Manzanilla D.O.,International Rice Research Institute |
Paris T.R.,International Rice Research Institute |
Tatlonghari G.T.,International Rice Research Institute |
Tobias A.M.,International Rice Research Institute |
And 6 more authors.
Experimental Agriculture | Year: 2014
The risks of flooding in rice production include losses that can affect some 13 million ha of rice lands in Southeast Asia. This study integrated social and gender perspectives into the varietal evaluation process to contribute to planned faster uptake of submergence-tolerant rice (Sub1) varieties. In this study, the participatory varietal selection (PVS) process was used in eliciting male and female farmers' opinions with respect to selecting popular varieties with the SUB1 gene introgressed, for added tolerance of flash floods of up to two weeks. Fifteen Sub1 varieties and the farmers' local check were tested under the PVS researcher-managed (PVS-RM) trials, which involved farmers' preference analysis (PA). The farmers tested the pre-selected lines with the SUB1 gene in their own fields to further evaluate their performance under varying conditions. During flooding, farmers experienced lower production depending on water depth, timing with respect to rice growth stage, duration, frequency of occurrence and quality. On-farm PA results showed wide variability in the performance of the Sub1 varieties compared with local popular varieties. This implies the need for further testing of pre-released lines in terms of adaptability and the continuous development of rice genotypes for varying flood-prone rice ecosystems. Women are as knowledgeable as men because of the significant roles they play in rice production and food preparation. Moreover, farmers and breeders have almost the same criteria in choosing the best performing rice lines. Sensory tests revealed the eating and cooking qualities important to farmers. The findings of this study can provide feedback to breeding programmes to ensure a greater likelihood of adoption and ultimately increasing rice productivity in submergence-prone rice areas. Copyright © Cambridge University Press 2013. Source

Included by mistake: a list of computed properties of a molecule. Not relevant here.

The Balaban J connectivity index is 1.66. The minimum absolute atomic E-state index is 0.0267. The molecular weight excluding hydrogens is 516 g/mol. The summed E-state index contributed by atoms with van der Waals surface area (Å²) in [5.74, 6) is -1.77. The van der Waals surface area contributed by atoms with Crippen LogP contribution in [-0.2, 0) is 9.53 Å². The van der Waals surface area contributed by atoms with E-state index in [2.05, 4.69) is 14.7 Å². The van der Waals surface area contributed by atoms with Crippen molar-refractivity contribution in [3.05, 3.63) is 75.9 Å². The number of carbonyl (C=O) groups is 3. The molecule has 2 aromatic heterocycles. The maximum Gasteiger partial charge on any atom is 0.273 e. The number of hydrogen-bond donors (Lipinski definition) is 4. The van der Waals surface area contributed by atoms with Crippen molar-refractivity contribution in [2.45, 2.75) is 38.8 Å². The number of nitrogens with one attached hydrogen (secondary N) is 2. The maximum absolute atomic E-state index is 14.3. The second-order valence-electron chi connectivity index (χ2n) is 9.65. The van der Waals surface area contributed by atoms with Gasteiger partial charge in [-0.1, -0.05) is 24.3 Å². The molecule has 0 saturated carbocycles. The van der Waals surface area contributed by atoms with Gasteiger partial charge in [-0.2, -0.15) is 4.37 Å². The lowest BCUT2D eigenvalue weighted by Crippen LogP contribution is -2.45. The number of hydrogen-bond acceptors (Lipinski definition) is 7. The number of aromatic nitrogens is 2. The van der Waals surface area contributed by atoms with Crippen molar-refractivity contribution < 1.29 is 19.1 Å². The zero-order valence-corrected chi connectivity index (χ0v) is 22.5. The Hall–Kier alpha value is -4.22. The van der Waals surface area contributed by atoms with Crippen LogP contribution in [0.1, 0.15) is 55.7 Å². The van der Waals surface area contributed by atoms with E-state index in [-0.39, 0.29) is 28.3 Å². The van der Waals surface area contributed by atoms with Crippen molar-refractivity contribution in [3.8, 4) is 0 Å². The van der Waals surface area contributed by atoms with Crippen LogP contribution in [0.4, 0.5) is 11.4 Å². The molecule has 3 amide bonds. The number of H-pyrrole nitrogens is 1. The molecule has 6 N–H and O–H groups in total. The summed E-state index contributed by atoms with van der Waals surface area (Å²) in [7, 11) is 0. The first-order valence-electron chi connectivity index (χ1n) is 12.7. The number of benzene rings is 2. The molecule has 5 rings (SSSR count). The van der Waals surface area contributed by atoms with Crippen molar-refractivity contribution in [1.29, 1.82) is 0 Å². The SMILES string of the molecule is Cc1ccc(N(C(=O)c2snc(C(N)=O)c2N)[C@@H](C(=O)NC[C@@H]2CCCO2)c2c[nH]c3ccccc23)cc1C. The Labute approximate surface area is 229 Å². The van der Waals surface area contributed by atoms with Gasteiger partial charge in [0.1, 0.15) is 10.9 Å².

Susilawati H.L.,Indonesian Agricultural Environment Research Institute |
Susilawati H.L.,Chiba University |
Setyanto P.,Indonesian Agricultural Environment Research Institute |
Makarim A.K.,Indonesian Center for Food Crops Research and Development |
And 3 more authors.
Soil Science and Plant Nutrition | Year: 2015
The increasing human population requires greater rice production. However, rice cultivation contributes to global warming through greenhouse gas (GHG) emissions. Technologies for reducing GHG emissions in concert with the increased rice production from rice fields are needed. The objectives of this study were to evaluate the effects of steel slag applications on methane (CH4) and nitrous oxide (N2O) emissions and rice yields. Two study sites were established at the experimental farm belonging to Indonesian Agricultural Environment Research Institute (IAERI) in Jakenan and a farmer’s field in Wedarijaksa sub-district, Indonesia. Both field trials were conducted during the dry season (DS) of 2009 and the rainy season (RS) of 2009/2010. During the DS, a randomized block design was arranged with two treatments (a control and a steel slag application at 1 Mg ha−1), which were replicated five times. During the RS, the experimental plot with 1 Mg ha−1 of steel slag treatment was split into two small sub-plots to accommodate the additional 1 and 2 Mg ha−1 steel slag treatments. The results showed that there was a decreasing tendency in the CH4 emissions at both sites and during both seasons after steel slag applications, although there was no statistical significance. During the RS in Jakenan, steel slag applications at rates of 1 and 2 Mg ha−1 decreased the CH4 emissions by 9.1 and 10.7%, respectively. In Wedarijaksa, steel slag applications at rates of 1 and 2 Mg ha−1 decreased the CH4 emissions by 12.6 to 18.7%, respectively. The N2O emissions were decreased by 34 and 38% following slag applications at the 2 Mg ha−1 rate during the RS in Jakenan and Wedarijaksa, respectively. The iron content of steel slag could be used to reduce not only CH4 but also N2O emissions. Increased level of electron acceptors suppresses CH4 and N2O emissions. The application of steel slag at 1 and 2 Mg ha−1 increased rice grain yields by approximately 4.8–5.6% in Jakenan and 0.3–4.7% in Wedarijaksa. It might be better to apply steel slag at higher rates for more than two growing seasons to reach reduction in CH4 and N2O emissions. © 2015 Japanese Society of Soil Science and Plant Nutrition. Source